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TWIABP – Harmlessness
Harmlessness - Epitaph Records
I gave it my best effort to get onboard with The World Is A Beautiful Place And I Am No Longer Afraid To Die back when they still identified themselves with that long winded title. Whenever, If Ever served as my introduction and I just couldn’t shake the thought that the largely experimental emo band was trying a little too hard at being something that they couldn’t quite reach. If they were a painting, the canvas would have been far too busy to communicate their underlying intent. In other words, they were artfully ambitious, but far too overindulgent.
Then something unexpected happened. The band dropped half their name, shortened what remained into the abbreviation TWIABP and signed on with Epitaph Records. But their moment of clarity wasn’t limited to aesthetics. Somewhere along the way they tidied up their cluttered songwriting and in a flash became artful indie pop masters. Their Epitaph debut, Harmlessness, hones the band’s likeable elements while leaving behind meandering tangents and indulgences.
This time around, TWIABP tightens the formula up by leaning more heavily on the pop elements of punk and indie. Vocalist David Bello softens his voice to a Ben Gibbard (Deathcab For Cutie) level volume perfect for the resultant narration. Opener “You Can’t Live There Forever” delicately floats in on a cloud of softly plucked guitar strings and light melody before lifting the mood with violin strokes and full instrumentation for the final third of the way. The vocal accompaniment of Katie Shanholtzer-Dvorak hints at the tasteful back and forth first explored in “January 10th.“ The descriptive and slightly cryptic exposition balances strong minded guitar with thought provoking passages. After an extended instrumental bridge Bello questions meekly, “Are you Dianna, the hunter?,” to which Shanholtzer-Dvorak responds, “are you afraid of me now?” followed by the cheeky reply, “well yeah, shouldn’t I be?” The premise sounds simple, but holds such a listenable quality that it feels unexpectedly engrossing.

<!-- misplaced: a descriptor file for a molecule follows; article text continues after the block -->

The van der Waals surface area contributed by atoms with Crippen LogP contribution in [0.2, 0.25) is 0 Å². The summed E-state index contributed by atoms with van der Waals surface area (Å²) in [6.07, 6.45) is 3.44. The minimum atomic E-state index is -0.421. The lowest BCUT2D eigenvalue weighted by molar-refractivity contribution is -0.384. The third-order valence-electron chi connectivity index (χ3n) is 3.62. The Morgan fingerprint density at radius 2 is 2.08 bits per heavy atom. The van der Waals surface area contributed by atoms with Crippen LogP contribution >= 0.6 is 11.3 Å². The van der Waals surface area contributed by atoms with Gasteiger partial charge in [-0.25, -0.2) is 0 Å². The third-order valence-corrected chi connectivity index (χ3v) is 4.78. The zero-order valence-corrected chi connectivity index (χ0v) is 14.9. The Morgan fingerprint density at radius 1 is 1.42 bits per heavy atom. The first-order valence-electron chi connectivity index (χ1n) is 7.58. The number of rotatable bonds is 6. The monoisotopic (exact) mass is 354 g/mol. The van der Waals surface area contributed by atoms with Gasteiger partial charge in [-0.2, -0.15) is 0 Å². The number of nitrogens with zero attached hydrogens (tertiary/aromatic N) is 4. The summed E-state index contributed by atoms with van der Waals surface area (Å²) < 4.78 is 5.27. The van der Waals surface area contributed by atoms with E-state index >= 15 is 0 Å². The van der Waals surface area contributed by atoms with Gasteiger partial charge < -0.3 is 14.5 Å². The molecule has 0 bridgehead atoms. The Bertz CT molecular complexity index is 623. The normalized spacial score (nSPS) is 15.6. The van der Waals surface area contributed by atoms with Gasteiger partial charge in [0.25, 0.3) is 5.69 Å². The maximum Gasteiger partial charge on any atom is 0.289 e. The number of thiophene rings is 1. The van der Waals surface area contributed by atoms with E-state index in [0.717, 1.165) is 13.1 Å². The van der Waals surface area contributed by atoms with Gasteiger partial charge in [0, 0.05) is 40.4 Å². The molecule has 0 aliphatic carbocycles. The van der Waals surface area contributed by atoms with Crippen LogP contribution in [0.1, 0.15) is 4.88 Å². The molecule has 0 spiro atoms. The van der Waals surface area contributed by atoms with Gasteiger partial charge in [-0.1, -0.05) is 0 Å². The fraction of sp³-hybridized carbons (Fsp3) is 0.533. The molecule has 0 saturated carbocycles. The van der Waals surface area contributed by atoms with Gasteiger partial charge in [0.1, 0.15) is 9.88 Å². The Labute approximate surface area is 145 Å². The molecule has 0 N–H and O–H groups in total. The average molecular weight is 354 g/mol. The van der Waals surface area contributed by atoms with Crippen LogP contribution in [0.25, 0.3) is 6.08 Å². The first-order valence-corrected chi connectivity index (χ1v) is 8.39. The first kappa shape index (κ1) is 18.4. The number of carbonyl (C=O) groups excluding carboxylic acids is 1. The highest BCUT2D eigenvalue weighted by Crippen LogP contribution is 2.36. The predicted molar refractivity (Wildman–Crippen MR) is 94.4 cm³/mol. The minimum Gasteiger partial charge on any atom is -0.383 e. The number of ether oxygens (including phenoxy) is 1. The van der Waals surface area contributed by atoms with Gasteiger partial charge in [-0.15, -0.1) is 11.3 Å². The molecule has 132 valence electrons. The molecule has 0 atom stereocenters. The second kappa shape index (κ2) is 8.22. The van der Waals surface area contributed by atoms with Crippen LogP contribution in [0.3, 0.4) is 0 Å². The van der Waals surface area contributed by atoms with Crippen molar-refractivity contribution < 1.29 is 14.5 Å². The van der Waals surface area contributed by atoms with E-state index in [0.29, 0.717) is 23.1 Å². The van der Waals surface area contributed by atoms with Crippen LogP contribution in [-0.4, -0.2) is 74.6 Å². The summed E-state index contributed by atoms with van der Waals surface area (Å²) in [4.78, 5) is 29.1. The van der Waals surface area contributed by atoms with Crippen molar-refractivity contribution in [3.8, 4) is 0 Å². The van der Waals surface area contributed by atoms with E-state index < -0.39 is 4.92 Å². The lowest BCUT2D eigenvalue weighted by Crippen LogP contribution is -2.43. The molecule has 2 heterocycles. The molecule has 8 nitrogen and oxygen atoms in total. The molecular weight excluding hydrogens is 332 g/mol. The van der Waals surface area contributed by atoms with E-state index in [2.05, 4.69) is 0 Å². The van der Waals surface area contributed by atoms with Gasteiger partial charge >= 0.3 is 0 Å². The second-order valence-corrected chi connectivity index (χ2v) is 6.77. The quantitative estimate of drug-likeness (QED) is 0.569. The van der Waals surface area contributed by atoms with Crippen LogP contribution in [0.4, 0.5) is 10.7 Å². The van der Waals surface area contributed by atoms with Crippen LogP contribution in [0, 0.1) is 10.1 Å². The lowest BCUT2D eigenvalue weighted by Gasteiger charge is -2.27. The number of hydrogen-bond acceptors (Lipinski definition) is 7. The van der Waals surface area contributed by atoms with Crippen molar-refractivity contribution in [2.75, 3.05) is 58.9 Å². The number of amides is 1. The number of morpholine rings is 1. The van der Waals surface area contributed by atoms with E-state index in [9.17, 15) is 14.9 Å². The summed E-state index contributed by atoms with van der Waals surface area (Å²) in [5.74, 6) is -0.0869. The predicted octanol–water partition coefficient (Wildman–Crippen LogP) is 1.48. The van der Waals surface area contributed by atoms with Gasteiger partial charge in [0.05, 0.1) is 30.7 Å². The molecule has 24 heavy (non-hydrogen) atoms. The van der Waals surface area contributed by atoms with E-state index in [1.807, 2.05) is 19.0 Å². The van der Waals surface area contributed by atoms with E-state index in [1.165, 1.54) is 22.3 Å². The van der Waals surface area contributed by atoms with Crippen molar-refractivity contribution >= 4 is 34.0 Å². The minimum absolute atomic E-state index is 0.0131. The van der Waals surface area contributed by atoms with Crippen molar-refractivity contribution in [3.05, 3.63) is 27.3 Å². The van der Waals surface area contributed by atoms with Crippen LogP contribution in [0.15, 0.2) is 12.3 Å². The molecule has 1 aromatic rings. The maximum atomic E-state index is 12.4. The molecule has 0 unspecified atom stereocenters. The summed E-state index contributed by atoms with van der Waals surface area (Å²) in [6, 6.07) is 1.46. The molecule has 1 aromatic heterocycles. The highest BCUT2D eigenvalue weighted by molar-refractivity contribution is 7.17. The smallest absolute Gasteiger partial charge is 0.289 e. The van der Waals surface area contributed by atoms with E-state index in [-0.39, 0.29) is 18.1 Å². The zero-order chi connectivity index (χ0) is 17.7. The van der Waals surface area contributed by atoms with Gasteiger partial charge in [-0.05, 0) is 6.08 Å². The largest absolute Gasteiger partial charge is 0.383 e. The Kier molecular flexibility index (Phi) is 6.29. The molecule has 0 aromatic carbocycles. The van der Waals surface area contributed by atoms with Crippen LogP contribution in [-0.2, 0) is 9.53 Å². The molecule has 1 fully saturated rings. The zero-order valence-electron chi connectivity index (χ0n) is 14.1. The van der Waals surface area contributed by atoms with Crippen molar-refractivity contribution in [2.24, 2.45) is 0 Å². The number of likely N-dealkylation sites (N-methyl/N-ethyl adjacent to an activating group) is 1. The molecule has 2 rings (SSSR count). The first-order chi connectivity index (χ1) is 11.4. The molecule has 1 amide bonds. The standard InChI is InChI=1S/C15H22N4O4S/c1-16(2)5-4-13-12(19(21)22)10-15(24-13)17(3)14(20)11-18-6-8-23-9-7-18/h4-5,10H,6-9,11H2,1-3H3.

Key to success, the band harmonizes a range of influences around a melodic core. Take “The Word Lisa” and “Ra Patera Dance” in which subtle artistic flutters, showy guitar and Motion City Soundtrack-style keyboard-pop all coalesce in a rare confidence that TWIABP has no trouble making their norm. Even the comparatively slower tempoed, emo pacing and whiny vocal movement of “Mental Health” and “Wendover” take minimal effort to slip into place. When they do get experimental in segments like “We Need More Seagulls” with faltering, static coated vocals and feedback glazed guitars, they do so with keen navigation and a purposeful sense of direction that trumps any sense of overindulgence.
If you’ve been on the fence about TWIABP, then Harmlessness should easily push you over the edge. Their Epitaph Records debut stands head and shoulders above anything in their back catalogue and finally presents this roving cast of musicians as the seminal emo act that the community makes them out to be.